MAPS has gone beyond the state of art by examining the perspectives of irregular migrants, smugglers, and key actors (authorities, locals, etc.) simultaneously, comparatively and over time. Its main findings serve as a corrective to the still dominant assumption that that smugglers are merely criminal businessmen driven exclusively by profit. This assumption remains evident in much of the literature and is explained by the obvious difficulties in obtaining empirical data. In fact, while many recent studies on human smuggling represent empirical and theoretical advancements in the field, only a few of them have conducted extensive research with smugglers; and none of them have combined ethnographic research among smugglers with a comprehensive comparative study of two different geographical contexts. As the only study of this type, MAPS is providing a unique dataset. Moreover, the project is contributing to theory-building on irregular migration and human smuggling. By bringing the literature on smuggling into conversation with the anthropology of ethics and morality, MAPS has developed a new theoretical approach that incorporates also the moral economy of smuggling. We must consider how smuggling takes place within the context of a neoliberal global distribution of power where people in developing countries have overarching incentives to move but few legal avenues to do so. This discrepancy leads to the emergence of new moral landscapes where legal/illegal distinctions do not always make sense and different political economies compete.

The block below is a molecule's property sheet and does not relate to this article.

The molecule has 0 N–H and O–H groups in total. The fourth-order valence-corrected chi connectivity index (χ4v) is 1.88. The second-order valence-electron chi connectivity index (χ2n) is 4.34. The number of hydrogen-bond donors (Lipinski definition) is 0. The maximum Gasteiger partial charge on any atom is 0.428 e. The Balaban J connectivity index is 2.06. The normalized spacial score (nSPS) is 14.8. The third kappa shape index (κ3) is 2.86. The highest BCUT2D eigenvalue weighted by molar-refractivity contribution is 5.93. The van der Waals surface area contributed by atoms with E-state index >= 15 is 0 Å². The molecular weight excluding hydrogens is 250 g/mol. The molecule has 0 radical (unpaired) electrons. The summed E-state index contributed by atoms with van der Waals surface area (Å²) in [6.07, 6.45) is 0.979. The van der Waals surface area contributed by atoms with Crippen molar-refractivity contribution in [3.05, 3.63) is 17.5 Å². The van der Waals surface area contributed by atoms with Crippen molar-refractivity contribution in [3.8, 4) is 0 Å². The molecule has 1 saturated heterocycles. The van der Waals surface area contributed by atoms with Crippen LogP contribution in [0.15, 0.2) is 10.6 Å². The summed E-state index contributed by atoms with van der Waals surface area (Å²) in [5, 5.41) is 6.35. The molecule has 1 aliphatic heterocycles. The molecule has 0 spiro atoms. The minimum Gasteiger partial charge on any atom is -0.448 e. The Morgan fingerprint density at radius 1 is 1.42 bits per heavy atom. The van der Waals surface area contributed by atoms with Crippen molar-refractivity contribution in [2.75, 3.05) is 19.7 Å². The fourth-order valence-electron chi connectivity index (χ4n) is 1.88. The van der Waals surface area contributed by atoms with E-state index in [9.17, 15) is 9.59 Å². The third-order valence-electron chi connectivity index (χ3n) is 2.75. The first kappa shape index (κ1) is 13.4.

In so doing, MAPS has further specified the current state of the art by pushing the boundaries of research relating to smuggling in three main ways:
a) Inter/multi-disciplinary methods: the project uses the methods and analytical tools of social anthropology and critical criminology with a view to achieving an in-depth understanding of human smuggling.
b) Comparative approach: in producing new and comparable empirical data, the project has currently extrapolated conclusion beyond these two-specific case-studies. Comparisons made across cases has assisted robust theory building that has been tested against diverse empirical settings.
c) Comprehensiveness: MAPS addressed policy and research gaps by examining the perspectives of irregular migrants, smugglers, and key actors (authorities, locals, etc.) simultaneously, comparatively and over time.
Schuman Shorts